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By Alex Vakulov
Tue | Oct 24, 2023 | 1:25 PM PDT

Phishing is all around us. Attackers use a variety of tricks to get their hands on personal data, payment information, and corporate secrets. They send super-lucrative offers by email, create fake websites and payment pages, and distribute malicious scripts under the guise of useful documents.

The hacker relies on the employee clicking a link in an email, which takes them to a fake site. There, the employee is tricked into entering personal account details or other confidential information or into downloading an attachment that harbors a virus.

Beyond emails, hackers employ various tactics. If they can access an office, one old method involves scattering flash drives around, hoping a curious employee will plug one into their computer. These drives can carry all sorts of malicious software.

There was a real case where leaflets appeared on the walls in one of the offices offering free leftover branded merchandise from a warehouse. To join the lucky winners, employees needed to scan a QR code, visit the linked page, and input their contact details. At the end of the day, it turned out that this was the work of the company's information security team, aimed at showing management how simply attackers could gather data for targeted phishing campaigns. However, it is a strategy that actual scammers accessing the office could easily employ.

Increasing security awareness: key tasks and approaches

Organizations face a number of pressing challenges in raising cybersecurity awareness:

  • Ensure safe remote work:
    Yes, the pandemic may be fading from our immediate concerns, but the hybrid work mode has become commonplace, and many companies do not want to let it go.
  • Ensure safe work with confidential data:
    Today, news of information breaches is increasingly common, and preventing these leaks significantly hinges on the actions of the employees themselves.
  • Establish and sustain a corporate culture centered on cyber hygiene:
    Without it, addressing the initial two challenges becomes impossible.
  • Assess employee awareness of prevailing cyber threats:
    Understanding their vulnerability level is key to implementing prompt protective measures.

Approaches to employee training and the tools used for this may vary. These could be booklets, information sheets, lectures, training, mentoring, video courses, simulated phishing campaigns, etc.

Simple teaching methods may fall short of addressing the issues adequately. Booklets and leaflets, for instance, might just be overlooked by employees. They also offer little opportunity for engagement or feedback. One-on-one mentoring is not feasible for large corporations due to a lack of sufficiently skilled individuals to train those without existing cybersecurity skills.

Electronic courses featuring gamification stand out as the most potent and modern method. They can be complemented by detailed, engaging, interactive content created by outsourced essay writing services or even by ChatGPT. However, they fall short in one crucial area: they lack hands-on experience. Direct engagement with cyber threats is essential for cultivating a robust defense against phishing. To enhance practical skills, regular simulated phishing campaigns are needed.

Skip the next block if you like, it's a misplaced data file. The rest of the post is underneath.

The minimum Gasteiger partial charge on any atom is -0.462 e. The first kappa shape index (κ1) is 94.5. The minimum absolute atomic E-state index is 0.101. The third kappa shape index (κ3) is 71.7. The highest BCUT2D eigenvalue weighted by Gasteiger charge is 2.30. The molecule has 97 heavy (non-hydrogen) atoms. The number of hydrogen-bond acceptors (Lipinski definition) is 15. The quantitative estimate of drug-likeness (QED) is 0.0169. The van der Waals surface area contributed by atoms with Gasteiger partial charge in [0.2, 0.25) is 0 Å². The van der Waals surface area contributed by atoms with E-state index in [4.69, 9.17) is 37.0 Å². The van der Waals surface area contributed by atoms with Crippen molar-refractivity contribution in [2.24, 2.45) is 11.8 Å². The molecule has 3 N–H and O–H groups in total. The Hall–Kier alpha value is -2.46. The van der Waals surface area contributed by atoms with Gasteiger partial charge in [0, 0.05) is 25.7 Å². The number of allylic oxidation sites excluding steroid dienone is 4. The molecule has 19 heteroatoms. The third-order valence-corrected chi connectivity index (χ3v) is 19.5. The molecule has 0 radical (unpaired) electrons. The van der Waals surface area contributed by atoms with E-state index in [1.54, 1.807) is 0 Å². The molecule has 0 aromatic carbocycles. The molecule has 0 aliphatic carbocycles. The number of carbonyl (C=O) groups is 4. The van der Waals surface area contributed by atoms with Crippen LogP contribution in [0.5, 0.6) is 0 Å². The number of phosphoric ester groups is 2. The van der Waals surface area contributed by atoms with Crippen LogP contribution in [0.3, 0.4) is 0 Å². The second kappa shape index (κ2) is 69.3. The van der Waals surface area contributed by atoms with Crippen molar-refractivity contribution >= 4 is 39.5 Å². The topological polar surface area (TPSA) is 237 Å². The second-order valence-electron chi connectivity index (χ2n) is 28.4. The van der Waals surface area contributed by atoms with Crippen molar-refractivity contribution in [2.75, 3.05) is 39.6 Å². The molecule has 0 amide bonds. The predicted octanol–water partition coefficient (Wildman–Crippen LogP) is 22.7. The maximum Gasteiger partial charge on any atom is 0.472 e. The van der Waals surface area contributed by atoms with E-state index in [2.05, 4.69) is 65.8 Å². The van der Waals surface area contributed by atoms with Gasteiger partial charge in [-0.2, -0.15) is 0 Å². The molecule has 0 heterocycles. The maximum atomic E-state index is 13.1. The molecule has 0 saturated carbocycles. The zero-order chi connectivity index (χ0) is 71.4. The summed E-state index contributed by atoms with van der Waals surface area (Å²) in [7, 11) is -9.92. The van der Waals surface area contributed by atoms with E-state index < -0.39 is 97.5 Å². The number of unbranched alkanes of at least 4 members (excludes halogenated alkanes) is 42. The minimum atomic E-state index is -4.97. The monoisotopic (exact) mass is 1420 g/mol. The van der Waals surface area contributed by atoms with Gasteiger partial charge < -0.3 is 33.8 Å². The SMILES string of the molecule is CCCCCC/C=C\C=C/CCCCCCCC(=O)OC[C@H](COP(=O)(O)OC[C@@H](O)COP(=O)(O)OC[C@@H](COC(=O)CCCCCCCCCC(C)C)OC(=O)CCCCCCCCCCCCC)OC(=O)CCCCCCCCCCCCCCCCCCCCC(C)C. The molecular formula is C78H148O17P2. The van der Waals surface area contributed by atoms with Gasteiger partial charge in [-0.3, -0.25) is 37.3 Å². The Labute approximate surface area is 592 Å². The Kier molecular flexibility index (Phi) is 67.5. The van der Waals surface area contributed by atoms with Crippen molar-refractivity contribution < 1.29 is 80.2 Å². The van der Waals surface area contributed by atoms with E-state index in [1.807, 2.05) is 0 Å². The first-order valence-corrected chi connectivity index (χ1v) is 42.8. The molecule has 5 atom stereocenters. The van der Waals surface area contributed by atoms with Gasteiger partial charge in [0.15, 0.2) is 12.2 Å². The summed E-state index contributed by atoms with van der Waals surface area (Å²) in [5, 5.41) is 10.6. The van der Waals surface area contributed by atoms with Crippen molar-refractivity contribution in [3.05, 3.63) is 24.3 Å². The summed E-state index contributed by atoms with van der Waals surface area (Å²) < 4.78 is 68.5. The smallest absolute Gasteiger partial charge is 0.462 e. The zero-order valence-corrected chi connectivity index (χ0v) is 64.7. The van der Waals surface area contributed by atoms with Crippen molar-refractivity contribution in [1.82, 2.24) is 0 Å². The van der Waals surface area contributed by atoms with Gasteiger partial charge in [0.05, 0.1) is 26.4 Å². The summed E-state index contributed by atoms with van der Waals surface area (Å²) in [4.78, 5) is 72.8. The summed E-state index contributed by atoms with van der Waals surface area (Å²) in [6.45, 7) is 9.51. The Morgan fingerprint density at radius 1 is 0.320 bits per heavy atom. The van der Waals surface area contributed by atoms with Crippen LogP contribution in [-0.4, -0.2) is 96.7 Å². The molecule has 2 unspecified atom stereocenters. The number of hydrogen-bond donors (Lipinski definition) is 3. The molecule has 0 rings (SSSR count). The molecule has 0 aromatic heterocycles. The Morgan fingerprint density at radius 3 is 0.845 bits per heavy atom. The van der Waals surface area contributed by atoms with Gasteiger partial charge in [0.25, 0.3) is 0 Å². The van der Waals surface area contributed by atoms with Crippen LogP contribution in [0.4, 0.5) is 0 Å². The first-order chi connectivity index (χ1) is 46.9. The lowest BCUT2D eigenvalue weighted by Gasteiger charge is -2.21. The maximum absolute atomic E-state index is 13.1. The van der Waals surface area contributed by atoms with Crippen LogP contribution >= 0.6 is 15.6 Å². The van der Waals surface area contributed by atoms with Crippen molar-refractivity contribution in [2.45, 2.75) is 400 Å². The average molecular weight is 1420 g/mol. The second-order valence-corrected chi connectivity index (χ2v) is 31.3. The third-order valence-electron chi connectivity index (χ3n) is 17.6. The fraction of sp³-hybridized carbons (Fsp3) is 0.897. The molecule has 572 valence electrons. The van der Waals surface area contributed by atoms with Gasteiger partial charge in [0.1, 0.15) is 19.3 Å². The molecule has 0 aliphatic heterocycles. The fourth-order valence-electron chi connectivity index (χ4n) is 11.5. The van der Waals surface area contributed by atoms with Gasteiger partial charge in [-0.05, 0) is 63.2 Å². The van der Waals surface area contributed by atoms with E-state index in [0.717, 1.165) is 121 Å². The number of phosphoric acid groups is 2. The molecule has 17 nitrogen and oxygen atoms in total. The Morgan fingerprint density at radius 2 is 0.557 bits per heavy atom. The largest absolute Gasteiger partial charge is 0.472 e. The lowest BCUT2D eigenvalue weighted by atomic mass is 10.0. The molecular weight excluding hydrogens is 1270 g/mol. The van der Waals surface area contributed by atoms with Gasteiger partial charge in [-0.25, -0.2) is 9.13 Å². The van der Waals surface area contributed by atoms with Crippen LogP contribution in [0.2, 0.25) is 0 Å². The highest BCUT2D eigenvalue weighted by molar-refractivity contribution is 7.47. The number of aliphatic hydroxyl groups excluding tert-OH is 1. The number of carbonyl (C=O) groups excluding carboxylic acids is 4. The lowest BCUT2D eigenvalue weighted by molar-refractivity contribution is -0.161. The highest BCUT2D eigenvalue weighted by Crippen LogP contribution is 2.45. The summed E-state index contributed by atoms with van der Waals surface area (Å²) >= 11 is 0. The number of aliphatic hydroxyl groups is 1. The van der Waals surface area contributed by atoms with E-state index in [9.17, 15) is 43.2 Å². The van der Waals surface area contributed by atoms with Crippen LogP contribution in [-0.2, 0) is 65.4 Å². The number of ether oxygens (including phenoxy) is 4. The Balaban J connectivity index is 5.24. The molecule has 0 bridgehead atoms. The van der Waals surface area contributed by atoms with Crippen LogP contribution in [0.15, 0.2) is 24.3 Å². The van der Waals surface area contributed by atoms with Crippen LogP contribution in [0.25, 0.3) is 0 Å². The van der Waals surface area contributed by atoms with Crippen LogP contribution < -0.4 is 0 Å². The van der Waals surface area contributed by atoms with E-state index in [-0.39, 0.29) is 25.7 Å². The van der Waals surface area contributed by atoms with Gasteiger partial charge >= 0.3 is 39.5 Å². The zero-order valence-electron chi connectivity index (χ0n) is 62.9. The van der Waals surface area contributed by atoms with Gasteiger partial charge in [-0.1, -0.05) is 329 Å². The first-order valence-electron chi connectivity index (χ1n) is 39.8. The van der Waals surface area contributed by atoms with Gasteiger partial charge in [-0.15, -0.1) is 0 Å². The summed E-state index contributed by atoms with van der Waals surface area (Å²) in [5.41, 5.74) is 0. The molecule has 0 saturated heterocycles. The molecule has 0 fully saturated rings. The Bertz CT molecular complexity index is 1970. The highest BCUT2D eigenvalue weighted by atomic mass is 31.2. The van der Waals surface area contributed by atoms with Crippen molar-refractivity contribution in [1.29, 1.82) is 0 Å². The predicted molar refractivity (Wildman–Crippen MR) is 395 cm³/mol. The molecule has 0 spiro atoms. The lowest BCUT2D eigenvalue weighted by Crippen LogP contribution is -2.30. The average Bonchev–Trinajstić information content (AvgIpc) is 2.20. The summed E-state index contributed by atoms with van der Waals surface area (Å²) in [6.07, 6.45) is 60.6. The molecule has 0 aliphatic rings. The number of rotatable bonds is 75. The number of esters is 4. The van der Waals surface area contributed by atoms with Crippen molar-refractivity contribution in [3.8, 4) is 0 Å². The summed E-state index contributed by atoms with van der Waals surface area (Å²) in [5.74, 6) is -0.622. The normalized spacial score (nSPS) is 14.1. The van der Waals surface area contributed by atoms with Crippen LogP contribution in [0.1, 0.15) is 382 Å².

While most companies possess a human resources department and some form of a learning portal, these resources do not fully address the issue at hand. They are not designed for executing cyber exercises, and HR professionals typically lack the expertise in this specific domain. Furthermore, the subject of information security training demands a certain level of technical proficiency and comprehension of all processes involved.

Consequently, the task of enhancing employee security awareness often lands on the shoulders of information security or IT teams. While these teams grasp the nuances of security, they might not be well-versed in the HR aspect. Moreover, information security and IT departments require tools that enable them to execute strategies for boosting awareness effectively.

Factors to consider when boosting cybersecurity awareness autonomously

Creating an effective cybersecurity awareness program for employees is no small feat. It demands a comprehensive understanding and a diverse skill set, making it a challenging endeavor to start from the ground up on your own. Experience and a grasp of the task's nuances are crucial.

Training courses should be meaningful, accurate, and, at the same time, easy to understand. Beyond the typical expertise in information security and human resources, one must delve into psychology to comprehend human vulnerabilities. Effective communication skills are paramount both in live communication and through course materials.

Managing training for a multitude of employees adds layers of complexity. They must be categorized, prioritized, and presented with tailored content. Moreover, orchestrating simulated phishing attacks requires hands-on experience to be effective.